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MnDOT officials fail to provide local data

A day after Minnesota's most catastrophic bridge collapse in history, representatives from the Minnesota Department of Transportation refused to discuss the status and safety of local bridges.

A day after Minnesota's most catastrophic bridge collapse in history, representatives from the Minnesota Department of Transportation refused to discuss the status and safety of local bridges.

MnDOT's local district offices and state officials blamed each other for failing to release critical information about bridge inspections and other public data about taxpayer-funded infrastructure around the state.

MnDOT's Detroit Lakes office on Thursday cited orders from Gov. Tim Pawlenty's office as to why it could not produce information about the approximately 300 bridges it monitors in District Four - a 12-county area in the Red River Valley.

Pawlenty's office said all inquiries must be funneled through the State Emergency Operation Center, opened after the bridge collapse Wednesday, local MnDOT officials said.

Jeanne Aamodt, a media supervisor for MnDOT's state office, however, said local offices misunderstood and made a blunder when refusing to release information.


Aamodt said the governor issued no requests to limit release of information on local bridges.

MnDOT's delay in discussing local bridges violates the Minnesota Data Practices Act, said Mark Anfinson, an attorney for the Minnesota Newspaper Association.

The law entitles the public to access of data held by government entities.

The North Dakota Department of Transportation also did not fulfill a request Thursday for the latest inspection records for Cass County bridges. A spokesperson said records for the nearly 300 bridges were still being compiled and should be available today.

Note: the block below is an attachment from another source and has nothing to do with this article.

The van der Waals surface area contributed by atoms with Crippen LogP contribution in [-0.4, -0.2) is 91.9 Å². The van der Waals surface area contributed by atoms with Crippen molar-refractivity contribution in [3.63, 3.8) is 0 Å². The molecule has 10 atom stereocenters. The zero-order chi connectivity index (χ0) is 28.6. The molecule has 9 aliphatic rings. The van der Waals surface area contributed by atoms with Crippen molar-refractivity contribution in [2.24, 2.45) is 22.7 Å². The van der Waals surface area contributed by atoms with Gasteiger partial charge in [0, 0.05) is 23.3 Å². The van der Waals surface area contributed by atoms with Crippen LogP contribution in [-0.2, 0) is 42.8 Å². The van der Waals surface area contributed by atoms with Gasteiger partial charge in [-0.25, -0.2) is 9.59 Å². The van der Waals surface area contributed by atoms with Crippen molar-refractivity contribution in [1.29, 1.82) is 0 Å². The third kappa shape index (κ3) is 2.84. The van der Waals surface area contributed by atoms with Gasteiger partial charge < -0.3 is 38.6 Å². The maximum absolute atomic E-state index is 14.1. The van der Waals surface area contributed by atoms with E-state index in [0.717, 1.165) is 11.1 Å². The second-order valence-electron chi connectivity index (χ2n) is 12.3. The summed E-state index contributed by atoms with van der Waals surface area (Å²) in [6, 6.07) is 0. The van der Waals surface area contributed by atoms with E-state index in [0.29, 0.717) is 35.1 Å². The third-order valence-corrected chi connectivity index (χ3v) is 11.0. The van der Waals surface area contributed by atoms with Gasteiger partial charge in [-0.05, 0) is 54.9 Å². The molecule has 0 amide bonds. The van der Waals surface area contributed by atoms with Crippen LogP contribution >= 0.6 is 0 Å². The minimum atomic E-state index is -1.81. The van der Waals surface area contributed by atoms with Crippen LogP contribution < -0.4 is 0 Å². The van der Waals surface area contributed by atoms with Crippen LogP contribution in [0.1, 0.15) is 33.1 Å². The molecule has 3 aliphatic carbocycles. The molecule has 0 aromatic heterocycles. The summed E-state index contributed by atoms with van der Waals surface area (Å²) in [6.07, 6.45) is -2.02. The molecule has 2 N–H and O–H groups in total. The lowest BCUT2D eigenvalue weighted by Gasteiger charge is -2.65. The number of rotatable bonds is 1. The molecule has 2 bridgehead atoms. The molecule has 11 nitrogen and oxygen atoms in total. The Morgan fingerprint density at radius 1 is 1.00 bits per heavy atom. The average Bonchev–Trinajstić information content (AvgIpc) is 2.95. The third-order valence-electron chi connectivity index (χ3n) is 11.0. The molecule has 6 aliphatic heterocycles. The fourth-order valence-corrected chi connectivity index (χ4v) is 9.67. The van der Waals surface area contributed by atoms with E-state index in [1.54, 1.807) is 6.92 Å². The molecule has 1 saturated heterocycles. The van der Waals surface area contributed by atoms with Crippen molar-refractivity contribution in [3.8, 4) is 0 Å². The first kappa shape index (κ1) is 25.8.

MnDOT District Four Engineer Lee Berget said his office followed state orders in limiting the release of bridge information and that he will release detailed bridge information today. The state wasn't clear about what district offices could tell the public, he said during a phone interview from his home Thursday evening.

Berget said bridges in MnDOT District Four are not "structurally deficient" and meet targets set by the state.

Detroit Lakes wasn't the only region told not to release information on bridge inspections to the public.

MnDOT's district office in Duluth also failed to distribute local bridge data in that section of the state Thursday, citing instructions from state officials who said information needed to come from St. Paul.


MnDOT's District Four office in Detroit Lakes oversees state highways and some bridges in Becker, Big Stone, Clay, Douglas, Grant, Mahnomen, Otter Tail, Pope, Stevens, Swift, Traverse and Wilkin counties.

Berget and MnDOT District Four Communications Director Judy Jacobs said earlier Thursday they were frustrated with state directives that didn't allow them to field questions about local bridge information.

"I think we could do a lot to alleviate people's concerns, but our hands are tied," Jacobs said. "When we are able to release the information I think it will show that we have no concerns in this area."

The Forum requested access to data detailing safety inspections at local bridges in the wake of the collapse of the I-35W bridge in Minneapolis on Wednesday.

The district office in Detroit Lakes said because a state "Code Orange" alert following the collapse of I-35W, she was instructed to direct all inquiries on local bridges the state's Emergency Response Center in the Twin Cities.

A subsequent request left with a dispatcher at the Emergency Response Center for data on bridges in the Red River Valley also was not fulfilled Thursday.

MnDOT's lack of response to questions on local bridge safety not only violates the state's Data Practices Act, but leads the public to assume the worst about local bridges, Anfinson said.

"Agencies do not have the power to decide on an ad hoc basis whether particular records are available or not," Anfinson said.


Anfinson said since the Sept. 11, 2001, terrorist attacks government agencies sometimes limit release of public information, coining the data as a security concern that could help terrorists plot future incidents.

Local bridge data shouldn't fit that bill, he said.

"When a major emergency situation arises, a lot of legal rules will get warped," Anfinson said. "It sounds like that may be what's happening here."

The Duluth News Tribune, also owned by Forum Communications Co., contributed to this report.

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